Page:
A lunchtime topic came up today regarding Web Analysts and Conversion Optimization specialists. We started debating what each job was all about, what the similarities were, what the differences were, and whether you could be good at both.
Before I dive into my own thoughts and observations on this topic, let me try to answer a crucial question:
Why should I read this post? What’s in it for me?
Fair enough. I respect your time, so IMO you should read this post if:
- You are thinking about a career shift from one discipline to another (e.g. Web Analyst to Conversion Optimization Specialist).
- You are developing Conversion Optimization practices within your organization, and wondering if internal resources can help fill gaps.
- You are recruiting externally for either skill set, and wondering about the overlaps, differences, etc.
- You work with either Web Analysts or Conversion Optimization specialists, and want to understand better “how they tick.”
- You are early in your career, have interest in both, but want to know which discipline to focus on when developing your skills.
We good? Onward!
Let’s start with similarities between the two types of practitioners. After all, they both tend to be part of the same Marketing organization, right?
Web Analysts and Conversion Optimization specialists both:
- Specialize in forms of marketing data.
- Analyze and interpret large amounts of data, often from disparate sources.
- Help marketing organizations be more successful (website, campaigns, etc.).
- Tend to have “T-shaped” skill sets (here’s mine as an example), with deep knowledge in core areas, and general knowledge about marketing and/or web stuff.
- Are in relatively new, developing disciplines (compared to Accounting, for example).
- Focus in time: Web Analysts tend to focus on past performance, or increasingly on the “real time” present. Conversion Optimization specialists tend to focus on the future of “what could be” if certain changes were made to a campaign, landing page, or experience.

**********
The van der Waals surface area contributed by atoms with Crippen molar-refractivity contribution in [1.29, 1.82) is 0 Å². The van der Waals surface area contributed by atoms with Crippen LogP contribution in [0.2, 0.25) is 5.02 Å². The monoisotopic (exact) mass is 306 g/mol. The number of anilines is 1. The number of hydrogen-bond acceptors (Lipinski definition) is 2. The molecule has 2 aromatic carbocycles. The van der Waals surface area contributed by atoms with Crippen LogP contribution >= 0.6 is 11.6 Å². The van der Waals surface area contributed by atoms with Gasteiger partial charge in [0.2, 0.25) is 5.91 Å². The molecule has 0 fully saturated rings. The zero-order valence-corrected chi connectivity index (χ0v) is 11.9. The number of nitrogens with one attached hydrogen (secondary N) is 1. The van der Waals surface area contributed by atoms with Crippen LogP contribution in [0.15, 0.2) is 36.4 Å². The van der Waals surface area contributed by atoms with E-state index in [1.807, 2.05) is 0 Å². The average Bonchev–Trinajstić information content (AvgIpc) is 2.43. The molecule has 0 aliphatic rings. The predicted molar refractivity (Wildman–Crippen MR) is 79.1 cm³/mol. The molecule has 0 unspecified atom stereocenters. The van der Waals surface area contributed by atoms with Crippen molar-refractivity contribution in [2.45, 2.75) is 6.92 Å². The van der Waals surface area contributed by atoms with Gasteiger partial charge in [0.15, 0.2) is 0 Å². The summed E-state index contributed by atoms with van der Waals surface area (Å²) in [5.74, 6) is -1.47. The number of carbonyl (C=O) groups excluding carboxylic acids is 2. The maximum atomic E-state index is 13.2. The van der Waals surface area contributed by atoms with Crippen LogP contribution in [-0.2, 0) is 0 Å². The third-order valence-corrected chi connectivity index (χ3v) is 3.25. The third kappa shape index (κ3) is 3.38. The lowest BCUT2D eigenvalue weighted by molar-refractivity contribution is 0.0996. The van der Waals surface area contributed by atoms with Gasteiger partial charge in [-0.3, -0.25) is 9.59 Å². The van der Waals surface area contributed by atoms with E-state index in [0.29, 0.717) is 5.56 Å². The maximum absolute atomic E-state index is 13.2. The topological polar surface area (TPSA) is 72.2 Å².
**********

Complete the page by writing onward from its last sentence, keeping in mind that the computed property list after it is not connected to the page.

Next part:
- Web Analysts tend to be more comfortable swimming around in data, and tend to be more comfortable with large data sets (structured or unstructured). Conversion Optimization specialists are more likely to stay within the UI of their testing software, and less likely to use spreadsheets to pivot, chart, etc.
- Conversion Optimization specialists tend to focus much more on human psychology, especially that of the target audience. They play in the qualitative world of influence factors, motivation, intent, and persuasion. Web Analysts tend to stick to the quantitative measures of how many people did X, how often, in which channels.
- Web Analysts are extremely competent at finding patterns in data, and at finding anomalies in data. They are the crucial “middle layer” between the deluge of data that flows into marketing organizations every hour, and powerful insights that drive business improvement.
The 2 Most Important Distinguishing Factors
For me, the best way to get to the net summation of this is to say that Web Analysts are primarily concerned with looking for patterns (and anomalies) in data, and communicating those findings to a business audience. A great Web Analyst needs to know how to communicate data in a visual way, as well as be a good “storyteller” with data.
Conversion Optimization specialists are primarily concerned with the “levers of change” that marketers have at their disposal. This is very broad, and could include things like pricing/promotion, design language, persuasion, copywriting styles, usability, and more. These folks spend the bulk of their time playing with these levers (via experimentation) to understand which ones can be used in which situations, and what the caused effect is.
How They Should Work Together
The best way for these two types of specialists to work together is for Web Analysts to surface insights from the large marketing data set, and communicate them to the Conversion Optimization specialist. The Web Analyst might have theories about the “why” of the behavioral data, but should ultimately defer to the Optimization specialist when it comes to qualitative data and user behavior.
The Conversion Optimization specialist should take the insights from here and develop hypotheses around them, test plans to attempt to prove the hypotheses, etc. They should guide the ideas through a tactical experimentation process, and interpret the final results if they are statistically significant.
The test results should be fed back to the Web Analyst afterwards to help them better understand the behavior of the target audience, which will help them more easily find valuable insights and anomalies in the future.
In a perfect world, you can see that a fantastic feedback loop can be created, both specialists can become more efficient, and rainbows and unicorns can frolic under blue skies, filling our Marketing days with laughter, joy, cinnamon, and spice.
Also, the cops will have wooden legs and the bulldogs will all have rubber teeth and the hens will lay soft-boiled eggs and the farmers’ trees will be full of fruit and the barns will be full of hay. (It’s a song).
Do you agree with my assessment of the core competencies? Have you teamed up in an analysis/optimization process at your company? Let me know in comments!